Immunotherapy is a wonderful testament to the benefits that arise from our growing understanding of the incredibly intricate human immune system.
Immunotherapy is a wonderful testament to the benefits that arise from our growing understanding of the incredibly intricate human immune system. Consider, for example, treatment using tumor-infiltrating lymphocytes, or TILs.
Scientists have known for decades that the presence of these immune cells in cancerous tumors is associated with better health outcomes, but not until more recently did they understand why. Compounding the challenge to learn more was the fact that, for a long time, tumor immunology was considered a soft science, with these approaches dismissed as alternative medicine.
As we learned that cancer can affect the body’s immune responses and realized rare victories with early immune stimulators such as interferon and interleukin-2, the field of immunotherapy was revived. Newer tools emerged, including drugs known as monoclonal antibodies that target specific proteins to stimulate the immune system. In addition, genetic analysis enabled scientists to identify separate classes of T cells and learn about their unique cancer-fighting abilities.
The location of certain T cells also attracted attention: Why would lymphocytes swarm specifically around tumor cells? This observation, along with new knowledge about the different types of immune cells and the cancer-driving proteins they fight, shed light on why TIL-infiltrated tumors were linked with a better prognosis. Armed with that understanding, scientists created an immunotherapy technique that harnessed the power of TILs to treat numerous cancer types, an experimental strategy discussed in an article in this special issue of CURE®.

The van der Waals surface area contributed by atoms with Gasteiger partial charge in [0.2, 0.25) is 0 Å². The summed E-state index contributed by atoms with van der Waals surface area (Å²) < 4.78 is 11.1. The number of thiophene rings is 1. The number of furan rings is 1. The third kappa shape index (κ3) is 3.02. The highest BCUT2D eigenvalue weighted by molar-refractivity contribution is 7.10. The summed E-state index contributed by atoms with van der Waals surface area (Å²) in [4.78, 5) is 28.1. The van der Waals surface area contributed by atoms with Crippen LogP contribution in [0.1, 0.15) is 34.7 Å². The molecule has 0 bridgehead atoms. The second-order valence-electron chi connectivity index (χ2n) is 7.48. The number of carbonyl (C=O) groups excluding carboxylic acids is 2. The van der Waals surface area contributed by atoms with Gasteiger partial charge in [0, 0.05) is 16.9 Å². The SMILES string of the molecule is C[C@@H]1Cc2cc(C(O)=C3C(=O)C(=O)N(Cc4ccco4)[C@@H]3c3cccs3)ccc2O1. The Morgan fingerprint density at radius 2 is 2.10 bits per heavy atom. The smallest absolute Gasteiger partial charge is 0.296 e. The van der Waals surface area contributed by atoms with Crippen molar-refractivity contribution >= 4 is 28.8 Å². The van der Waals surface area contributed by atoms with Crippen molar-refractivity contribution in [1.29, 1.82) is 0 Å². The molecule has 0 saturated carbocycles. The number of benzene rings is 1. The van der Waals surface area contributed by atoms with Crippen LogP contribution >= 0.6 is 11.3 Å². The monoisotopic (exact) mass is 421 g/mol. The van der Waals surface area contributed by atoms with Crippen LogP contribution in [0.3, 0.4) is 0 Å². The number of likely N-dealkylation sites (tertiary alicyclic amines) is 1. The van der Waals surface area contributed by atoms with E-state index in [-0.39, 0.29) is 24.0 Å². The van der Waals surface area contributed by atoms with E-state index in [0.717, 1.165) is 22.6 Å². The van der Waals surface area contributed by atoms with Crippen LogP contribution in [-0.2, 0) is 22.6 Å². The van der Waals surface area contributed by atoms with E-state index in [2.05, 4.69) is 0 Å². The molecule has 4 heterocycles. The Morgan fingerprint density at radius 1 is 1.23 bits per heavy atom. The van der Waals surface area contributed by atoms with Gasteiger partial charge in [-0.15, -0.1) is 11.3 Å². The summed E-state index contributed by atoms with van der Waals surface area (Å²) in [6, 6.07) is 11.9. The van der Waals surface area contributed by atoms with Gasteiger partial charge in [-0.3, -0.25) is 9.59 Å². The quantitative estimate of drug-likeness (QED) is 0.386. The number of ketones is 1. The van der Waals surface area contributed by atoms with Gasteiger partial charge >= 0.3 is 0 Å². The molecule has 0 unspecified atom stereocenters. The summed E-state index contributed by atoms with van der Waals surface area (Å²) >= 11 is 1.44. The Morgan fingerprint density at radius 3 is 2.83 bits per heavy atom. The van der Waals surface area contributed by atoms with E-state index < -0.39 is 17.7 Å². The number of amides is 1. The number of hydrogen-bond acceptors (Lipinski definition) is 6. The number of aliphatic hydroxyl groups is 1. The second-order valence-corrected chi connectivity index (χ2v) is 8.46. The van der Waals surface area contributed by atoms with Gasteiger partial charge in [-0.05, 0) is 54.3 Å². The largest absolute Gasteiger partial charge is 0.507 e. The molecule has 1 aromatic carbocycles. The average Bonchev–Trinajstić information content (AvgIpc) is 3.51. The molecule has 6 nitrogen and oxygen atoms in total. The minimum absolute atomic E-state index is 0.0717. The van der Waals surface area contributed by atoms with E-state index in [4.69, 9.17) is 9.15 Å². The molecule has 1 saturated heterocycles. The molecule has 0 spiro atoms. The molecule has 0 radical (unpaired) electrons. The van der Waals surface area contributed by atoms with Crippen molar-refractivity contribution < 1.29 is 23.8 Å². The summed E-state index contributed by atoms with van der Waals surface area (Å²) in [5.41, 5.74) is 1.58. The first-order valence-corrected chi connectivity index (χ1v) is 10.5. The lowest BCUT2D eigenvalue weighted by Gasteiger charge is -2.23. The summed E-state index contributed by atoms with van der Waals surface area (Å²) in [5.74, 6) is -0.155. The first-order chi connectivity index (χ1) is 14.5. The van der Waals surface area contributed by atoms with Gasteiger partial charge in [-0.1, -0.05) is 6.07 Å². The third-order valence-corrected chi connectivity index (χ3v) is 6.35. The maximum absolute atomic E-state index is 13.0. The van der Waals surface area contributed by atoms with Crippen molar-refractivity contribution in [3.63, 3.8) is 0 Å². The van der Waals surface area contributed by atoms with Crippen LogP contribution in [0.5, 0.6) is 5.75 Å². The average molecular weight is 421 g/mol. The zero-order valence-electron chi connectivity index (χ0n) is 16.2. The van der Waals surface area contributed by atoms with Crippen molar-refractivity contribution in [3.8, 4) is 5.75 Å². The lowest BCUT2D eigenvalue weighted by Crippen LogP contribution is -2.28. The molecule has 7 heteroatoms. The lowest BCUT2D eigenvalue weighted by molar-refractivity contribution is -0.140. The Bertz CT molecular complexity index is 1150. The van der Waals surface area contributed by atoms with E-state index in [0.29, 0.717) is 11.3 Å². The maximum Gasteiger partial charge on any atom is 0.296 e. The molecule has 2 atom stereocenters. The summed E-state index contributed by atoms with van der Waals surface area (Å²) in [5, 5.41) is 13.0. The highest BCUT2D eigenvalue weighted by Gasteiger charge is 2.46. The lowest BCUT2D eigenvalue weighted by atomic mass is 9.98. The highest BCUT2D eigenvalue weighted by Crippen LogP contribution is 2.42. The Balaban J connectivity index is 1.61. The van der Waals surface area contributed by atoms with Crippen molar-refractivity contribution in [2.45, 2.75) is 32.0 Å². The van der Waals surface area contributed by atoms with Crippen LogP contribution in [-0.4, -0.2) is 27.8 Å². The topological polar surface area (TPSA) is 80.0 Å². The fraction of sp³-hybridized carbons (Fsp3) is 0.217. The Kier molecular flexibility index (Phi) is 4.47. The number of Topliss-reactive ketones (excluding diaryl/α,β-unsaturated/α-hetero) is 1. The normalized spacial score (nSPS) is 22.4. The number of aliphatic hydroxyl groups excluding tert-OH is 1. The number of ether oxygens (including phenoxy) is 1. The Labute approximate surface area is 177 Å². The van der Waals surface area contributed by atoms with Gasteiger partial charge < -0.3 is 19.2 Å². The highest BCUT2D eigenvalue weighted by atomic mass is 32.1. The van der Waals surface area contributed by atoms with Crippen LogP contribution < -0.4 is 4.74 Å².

With this strategy, scientists remove TILs from a patient’s tumor and select the ones best able to fight the disease — those that naturally bind to antigens created by cancer-driving genes. Then the scientists multiply the TILs in a lab through exposure to interleukin-2, which stimulates the cells’ growth, finally reinfusing them into the patient.
There is still a hit-or-miss element to TIL-based therapy — not everyone has a good response, and many techniques are being tried and refined. The work is laborious and requires time to isolate and grow the TILs, which can be too long a wait for some patients with rapidly growing cancers. To address that problem, companies are trying to move this effort from small-bandwidth academic laboratories to scaled-up commercial facilities. As these processes become standardized, it is our hope that the time needed to create ready-to-use cells, along with the cost of the technology, will drop as the success rate rises.
With many of the nation’s top academic and communithy centers conducting clinical trials in this area, TIL therapy seems poised to make strides in the next couple of years. It will be exciting to watch this strategy move toward wider availability.